Russian President Vladimir Putin responded acidly to U.S. comments
about a proposal he sent to European leaders seeking talks about
Ukraine's gas debt and supplies, saying "it is not good to read other
people's letters".

In a letter to 18 European leaders on Thursday, Putin said Russian gas
supplies to Europe could be disrupted if Moscow cuts the flow to
Ukraine over unpaid bills, drawing a U.S. accusation that Russia is
using energy as a "tool of coercion".

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It was Zbigniew Brzezinski who said: 17-MAR-2014
Law & Politics

"Ukraine, a new and important space on the Eurasian chessboard, is a
geopolitical pivot because its very existence as an independent
country helps to transform Russia. Without Ukraine, Russia ceases to
be a Eurasian empire."

"However, if Moscow regains control over Ukraine, with its 52 million
people and major resources as well as access to the Black Sea, Russia
automatically again regains the wherewithal to become a powerful
imperial state, spanning Europe and Asia."

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MH370 'hijacked and in Afghanistan': Russian intelligence source claims all passengers and crew are alive but held hostage @DailyMirror
Law & Politics

The source told the paper: "Flight MH370 Malaysia Airlines missing on
March 8 with 239 passengers was hijacked.

"Pilots are not guilty; the plane was hijacked by unknown terrorists.

"We know that the name of the terrorist who gave instructions to
pilots is "Hitch."

"The plane is in Afghanistan not far from Kandahar near the border
with Pakistan."


"No matter how the official narrative of this turns out," it seemed to
Heidi, "these are the places we should be looking, not in newspapers
or television but at the margins, graffiti, uncontrolled utterances,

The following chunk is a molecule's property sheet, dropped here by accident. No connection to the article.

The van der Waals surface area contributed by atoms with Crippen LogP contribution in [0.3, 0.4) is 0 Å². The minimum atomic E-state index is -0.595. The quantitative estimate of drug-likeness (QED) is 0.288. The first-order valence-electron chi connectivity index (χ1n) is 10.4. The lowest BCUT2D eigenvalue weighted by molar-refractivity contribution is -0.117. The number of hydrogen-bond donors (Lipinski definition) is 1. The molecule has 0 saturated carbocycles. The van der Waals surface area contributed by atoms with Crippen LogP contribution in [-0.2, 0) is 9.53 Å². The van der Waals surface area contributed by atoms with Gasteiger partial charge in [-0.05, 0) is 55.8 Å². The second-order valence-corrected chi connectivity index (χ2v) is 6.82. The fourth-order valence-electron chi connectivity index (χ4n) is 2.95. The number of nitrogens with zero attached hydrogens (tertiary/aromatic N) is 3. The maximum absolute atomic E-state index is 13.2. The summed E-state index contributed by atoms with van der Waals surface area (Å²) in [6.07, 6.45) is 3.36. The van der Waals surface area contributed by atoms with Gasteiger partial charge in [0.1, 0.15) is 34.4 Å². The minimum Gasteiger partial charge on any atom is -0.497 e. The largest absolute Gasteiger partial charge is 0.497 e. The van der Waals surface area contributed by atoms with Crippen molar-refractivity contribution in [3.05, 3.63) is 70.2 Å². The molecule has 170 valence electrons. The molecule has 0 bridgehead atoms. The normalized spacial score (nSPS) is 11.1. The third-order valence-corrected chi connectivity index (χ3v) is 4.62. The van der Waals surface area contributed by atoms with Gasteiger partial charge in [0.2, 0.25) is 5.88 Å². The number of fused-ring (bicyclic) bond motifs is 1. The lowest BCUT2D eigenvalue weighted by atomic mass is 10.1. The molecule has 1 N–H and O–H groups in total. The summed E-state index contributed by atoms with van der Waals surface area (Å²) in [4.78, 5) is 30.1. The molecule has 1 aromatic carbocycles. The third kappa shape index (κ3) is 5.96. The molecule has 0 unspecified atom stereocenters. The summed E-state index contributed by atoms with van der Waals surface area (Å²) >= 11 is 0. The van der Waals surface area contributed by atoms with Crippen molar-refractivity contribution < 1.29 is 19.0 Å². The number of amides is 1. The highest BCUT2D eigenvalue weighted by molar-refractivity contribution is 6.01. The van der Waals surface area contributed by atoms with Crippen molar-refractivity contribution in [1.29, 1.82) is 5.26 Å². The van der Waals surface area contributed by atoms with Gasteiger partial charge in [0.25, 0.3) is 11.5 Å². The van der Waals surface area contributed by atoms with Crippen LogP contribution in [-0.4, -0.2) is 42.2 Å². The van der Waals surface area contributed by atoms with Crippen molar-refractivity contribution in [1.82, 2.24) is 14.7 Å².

bad dreamers who sleep in public and scream in their sleep."  ---
Thomas Pynchon, Bleeding Edge

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The missing Malaysia Airlines flight was "thrown around like a fighter jet" in a bid to dodge radar detection after it disappeared, Malaysian military investigators reportedly now believe.
Law & Politics

An unnamed source cited by The Sunday Times added that officials are
now convinced that the plane was "flown very low at a very high

The source concluded: "And it was being flown to avoid radar."

It is also possible that the flight surged to 45,000 feet - 10,000
above its normal cruising altitude of 35,000 feet - after
disappearing, before dropping to as low as 5000 feet, reports by
investigators have suggested.

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Currency Markets at a Glance WSJ
World Currencies

Euro 1.3857 The euro weakened versus most of its 16 major peers after
European Central Bank President Mario Draghi said its strength
"requires further monetary stimulus."
Dollar Index 79.59
Japan Yen 101.64
Swiss Franc 0.8768
Pound 1.6736
Aussie 0.9395
India Rupee 60.35
South Korea Won 1037.50
Brazil Real 2.2188 Brazil's real posted four straight weeks of gains
Egypt Pound 6.9893
South Africa Rand 10.5061

Dollar Index 3 Month Chart INO 79.59


Euro versus the Dollar 3 Month Chart 1.3857 [The euro touched
$1.3967 on March 13, the strongest since October 2011]


"He's basically trying to defend the $1.39 level. Above $1.39 you're
getting to the top of the longer-term range."


The euro fell 0.2 percent to $1.3854 as of 1:23 p.m. in Tokyo after
climbing 1.3 percent last week, the biggest advance since the period
ended Sept. 20. It lost 0.3 percent to 140.70 yen. The dollar bought
101.56 yen, 0.1 percent weaker than the April 11 close.

"I've always said that the exchange rate is not a policy target, but
it's important for price stability and growth," Draghi said in
Washington on April 12. "And now, what has happened over the last few
months, it's become more and more important for price stability."

Dollar Yen 3 Month Chart INO 101.64


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Guinea-Bissau counts votes after big turnout in crucial poll

The frontrunner of 13 presidential candidates is Jose Mario Vaz, a
former finance minister running for the dominant African Party for the